It is a tricky part of the process to navigate, but only a tech test will ultimately reveal what a candidate can and cannot do in terms of a migration.
Realistically, being part of a large team might equip someone with some of the tools, but doesn’t necessarily mean they can migrate an entire environment.
If you’re selling workplace flexibility, make sure you stick by it
This is a competitive market, and an 80 per cent fit can work perfectly well. You’ll find staff are easier to retain if you’re willing to give the candidate the extra 20 per cent that they need.
Companies that adopt a flexible approach often hang on to staff members a lot longer than others. We live in a modern world full of firms promoting modern workplaces. If you are one of these businesses, don’t forget to practice what you preach.
If you’re hiring for an enterprise company, don’t rule out the “medium” guys
Larger firms will often insist on an engineer that has experience on projects involving 40-50,000 users because that’s what their business entails, but some of the most complex projects can involve ten remote servers in the middle of nowhere.
Often, “medium” candidate options are immediately ruled out, but there’s a chance they’ve been part of a very small team and handled every single complicated issue you can think of.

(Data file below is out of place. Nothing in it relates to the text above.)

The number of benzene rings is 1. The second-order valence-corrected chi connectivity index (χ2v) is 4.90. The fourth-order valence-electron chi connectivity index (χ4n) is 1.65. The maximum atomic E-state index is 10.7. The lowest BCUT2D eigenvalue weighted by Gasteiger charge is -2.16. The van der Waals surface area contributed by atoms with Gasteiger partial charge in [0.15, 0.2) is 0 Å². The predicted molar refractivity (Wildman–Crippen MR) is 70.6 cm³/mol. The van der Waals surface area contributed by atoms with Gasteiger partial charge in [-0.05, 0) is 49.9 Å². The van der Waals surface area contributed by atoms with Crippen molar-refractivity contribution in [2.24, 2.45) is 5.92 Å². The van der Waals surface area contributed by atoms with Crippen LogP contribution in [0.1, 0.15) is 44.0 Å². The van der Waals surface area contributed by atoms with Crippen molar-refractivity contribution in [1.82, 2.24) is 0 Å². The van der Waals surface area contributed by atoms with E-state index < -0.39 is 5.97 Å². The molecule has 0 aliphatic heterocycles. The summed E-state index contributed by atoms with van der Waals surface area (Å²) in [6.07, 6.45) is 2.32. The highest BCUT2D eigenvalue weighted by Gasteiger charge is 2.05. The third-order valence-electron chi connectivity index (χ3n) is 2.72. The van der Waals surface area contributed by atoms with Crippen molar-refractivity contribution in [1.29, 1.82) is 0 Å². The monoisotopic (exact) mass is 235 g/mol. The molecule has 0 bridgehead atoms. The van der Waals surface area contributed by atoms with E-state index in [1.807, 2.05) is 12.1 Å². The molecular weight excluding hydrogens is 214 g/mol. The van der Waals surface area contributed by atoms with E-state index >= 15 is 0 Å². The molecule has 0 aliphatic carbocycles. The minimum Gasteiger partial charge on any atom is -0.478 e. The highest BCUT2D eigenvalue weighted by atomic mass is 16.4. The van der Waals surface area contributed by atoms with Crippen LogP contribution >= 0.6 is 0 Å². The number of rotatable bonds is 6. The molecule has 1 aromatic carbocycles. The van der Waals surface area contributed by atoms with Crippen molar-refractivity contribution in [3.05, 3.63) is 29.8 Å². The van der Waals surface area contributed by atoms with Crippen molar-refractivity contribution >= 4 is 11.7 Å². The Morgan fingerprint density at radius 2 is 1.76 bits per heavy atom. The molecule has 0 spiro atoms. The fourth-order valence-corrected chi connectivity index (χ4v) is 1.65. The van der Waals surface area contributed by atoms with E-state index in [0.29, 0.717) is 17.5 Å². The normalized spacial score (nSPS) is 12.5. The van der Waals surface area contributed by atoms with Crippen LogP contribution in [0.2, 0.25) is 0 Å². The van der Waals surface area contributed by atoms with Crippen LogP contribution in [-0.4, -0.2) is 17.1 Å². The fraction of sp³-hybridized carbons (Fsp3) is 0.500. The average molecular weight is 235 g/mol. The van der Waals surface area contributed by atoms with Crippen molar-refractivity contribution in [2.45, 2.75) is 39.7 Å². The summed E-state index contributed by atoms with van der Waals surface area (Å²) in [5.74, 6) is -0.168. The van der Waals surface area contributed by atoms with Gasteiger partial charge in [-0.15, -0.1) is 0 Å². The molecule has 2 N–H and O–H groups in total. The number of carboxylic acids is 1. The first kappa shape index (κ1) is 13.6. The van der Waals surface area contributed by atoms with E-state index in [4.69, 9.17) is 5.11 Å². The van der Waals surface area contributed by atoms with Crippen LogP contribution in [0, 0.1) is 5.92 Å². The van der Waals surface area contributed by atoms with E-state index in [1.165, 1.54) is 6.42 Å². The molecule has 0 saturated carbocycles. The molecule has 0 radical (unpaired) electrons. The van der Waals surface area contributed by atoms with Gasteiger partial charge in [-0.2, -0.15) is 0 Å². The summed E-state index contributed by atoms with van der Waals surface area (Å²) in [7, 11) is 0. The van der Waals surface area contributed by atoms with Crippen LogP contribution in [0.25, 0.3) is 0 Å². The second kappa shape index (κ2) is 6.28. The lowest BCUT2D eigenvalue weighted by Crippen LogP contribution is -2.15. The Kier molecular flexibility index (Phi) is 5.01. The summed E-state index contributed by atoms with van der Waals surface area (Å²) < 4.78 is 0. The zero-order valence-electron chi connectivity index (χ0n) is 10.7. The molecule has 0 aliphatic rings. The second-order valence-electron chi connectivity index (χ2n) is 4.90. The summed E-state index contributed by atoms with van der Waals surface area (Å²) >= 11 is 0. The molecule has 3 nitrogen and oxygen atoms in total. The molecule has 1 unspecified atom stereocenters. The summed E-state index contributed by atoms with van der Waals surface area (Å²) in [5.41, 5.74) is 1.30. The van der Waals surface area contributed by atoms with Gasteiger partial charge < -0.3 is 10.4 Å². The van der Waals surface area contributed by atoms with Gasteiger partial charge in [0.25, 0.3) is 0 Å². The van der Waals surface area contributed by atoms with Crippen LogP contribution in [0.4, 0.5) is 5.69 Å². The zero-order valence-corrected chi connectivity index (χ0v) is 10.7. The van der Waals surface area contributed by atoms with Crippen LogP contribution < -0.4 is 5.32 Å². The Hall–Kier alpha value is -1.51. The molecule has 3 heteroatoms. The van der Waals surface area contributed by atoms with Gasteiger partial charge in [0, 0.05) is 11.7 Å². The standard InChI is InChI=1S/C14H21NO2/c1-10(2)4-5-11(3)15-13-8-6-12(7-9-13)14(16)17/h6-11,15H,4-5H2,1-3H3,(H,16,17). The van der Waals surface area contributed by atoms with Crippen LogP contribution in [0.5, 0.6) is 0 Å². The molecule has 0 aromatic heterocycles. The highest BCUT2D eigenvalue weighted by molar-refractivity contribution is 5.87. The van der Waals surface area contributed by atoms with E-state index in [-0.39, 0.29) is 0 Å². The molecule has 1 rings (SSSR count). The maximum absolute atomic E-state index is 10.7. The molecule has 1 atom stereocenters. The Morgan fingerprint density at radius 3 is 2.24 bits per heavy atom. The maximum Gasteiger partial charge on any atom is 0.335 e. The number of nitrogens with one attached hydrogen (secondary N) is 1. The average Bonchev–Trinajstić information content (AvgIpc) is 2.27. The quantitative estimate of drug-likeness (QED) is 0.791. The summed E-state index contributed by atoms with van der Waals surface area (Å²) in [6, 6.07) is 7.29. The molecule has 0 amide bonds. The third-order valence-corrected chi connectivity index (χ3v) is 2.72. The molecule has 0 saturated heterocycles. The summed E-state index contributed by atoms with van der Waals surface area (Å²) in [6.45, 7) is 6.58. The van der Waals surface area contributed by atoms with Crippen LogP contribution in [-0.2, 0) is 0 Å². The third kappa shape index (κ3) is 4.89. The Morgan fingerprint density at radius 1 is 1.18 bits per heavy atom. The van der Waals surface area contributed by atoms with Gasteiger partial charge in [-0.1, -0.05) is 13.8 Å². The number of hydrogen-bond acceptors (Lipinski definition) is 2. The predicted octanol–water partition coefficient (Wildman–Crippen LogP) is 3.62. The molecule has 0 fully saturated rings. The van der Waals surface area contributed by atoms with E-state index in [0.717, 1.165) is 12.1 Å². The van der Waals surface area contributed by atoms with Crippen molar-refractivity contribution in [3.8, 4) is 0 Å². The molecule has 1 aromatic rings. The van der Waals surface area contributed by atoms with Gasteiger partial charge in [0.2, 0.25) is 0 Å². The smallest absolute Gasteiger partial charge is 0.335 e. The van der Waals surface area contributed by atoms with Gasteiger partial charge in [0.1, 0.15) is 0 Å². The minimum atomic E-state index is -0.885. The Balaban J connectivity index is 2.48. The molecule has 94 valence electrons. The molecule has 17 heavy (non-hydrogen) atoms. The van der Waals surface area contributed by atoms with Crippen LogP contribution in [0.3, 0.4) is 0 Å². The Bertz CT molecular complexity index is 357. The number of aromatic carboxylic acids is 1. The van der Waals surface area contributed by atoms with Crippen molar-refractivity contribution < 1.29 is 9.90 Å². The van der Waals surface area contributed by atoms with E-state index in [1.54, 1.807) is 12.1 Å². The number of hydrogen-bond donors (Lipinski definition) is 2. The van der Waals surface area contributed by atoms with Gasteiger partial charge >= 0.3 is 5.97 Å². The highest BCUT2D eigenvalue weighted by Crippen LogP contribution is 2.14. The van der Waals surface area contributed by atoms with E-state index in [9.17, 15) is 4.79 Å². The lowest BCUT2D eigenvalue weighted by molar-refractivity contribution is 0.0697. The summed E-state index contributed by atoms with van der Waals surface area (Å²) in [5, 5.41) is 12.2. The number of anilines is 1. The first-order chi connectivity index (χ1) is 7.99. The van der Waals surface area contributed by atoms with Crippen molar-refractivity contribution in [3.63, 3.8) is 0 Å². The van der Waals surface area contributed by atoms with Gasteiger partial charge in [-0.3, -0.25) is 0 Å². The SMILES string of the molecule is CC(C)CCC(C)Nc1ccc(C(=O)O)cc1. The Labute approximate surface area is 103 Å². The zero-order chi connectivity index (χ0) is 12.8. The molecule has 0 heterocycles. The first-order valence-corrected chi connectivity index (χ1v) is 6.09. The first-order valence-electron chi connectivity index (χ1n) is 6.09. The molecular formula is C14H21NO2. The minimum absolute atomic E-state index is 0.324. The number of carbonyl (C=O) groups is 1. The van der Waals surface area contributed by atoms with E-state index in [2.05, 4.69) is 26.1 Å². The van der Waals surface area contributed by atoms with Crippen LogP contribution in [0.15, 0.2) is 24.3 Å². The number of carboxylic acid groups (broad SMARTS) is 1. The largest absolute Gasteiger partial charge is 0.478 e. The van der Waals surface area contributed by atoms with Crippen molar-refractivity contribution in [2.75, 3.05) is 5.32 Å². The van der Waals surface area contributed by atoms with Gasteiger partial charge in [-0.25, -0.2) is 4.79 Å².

If they had ten other people to learn from at a much bigger firm, and they’re used to being proactive and blurring the lines when they have to, then they shouldn’t be penalized. If anything, it should be quite the opposite.
There is no uniform for Azure
It is a cloud platform that can be applied to any industry, so surely it is better to widen your parameters and apply a degree of flexibility to your “must have” list of requirements.
If we look at DevOps in Azure, for example, it’s important not to become overly fixated on someone’s industry background. Finance, marketing and legal are all hugely relevant and processes that only take two or three months can often be added to bring a candidate up to scratch.
If enterprise businesses simply insist on enterprise-level experience and isolate candidates just because they haven’t dealt with 50,000 users, then the only logical response to that is “why?”.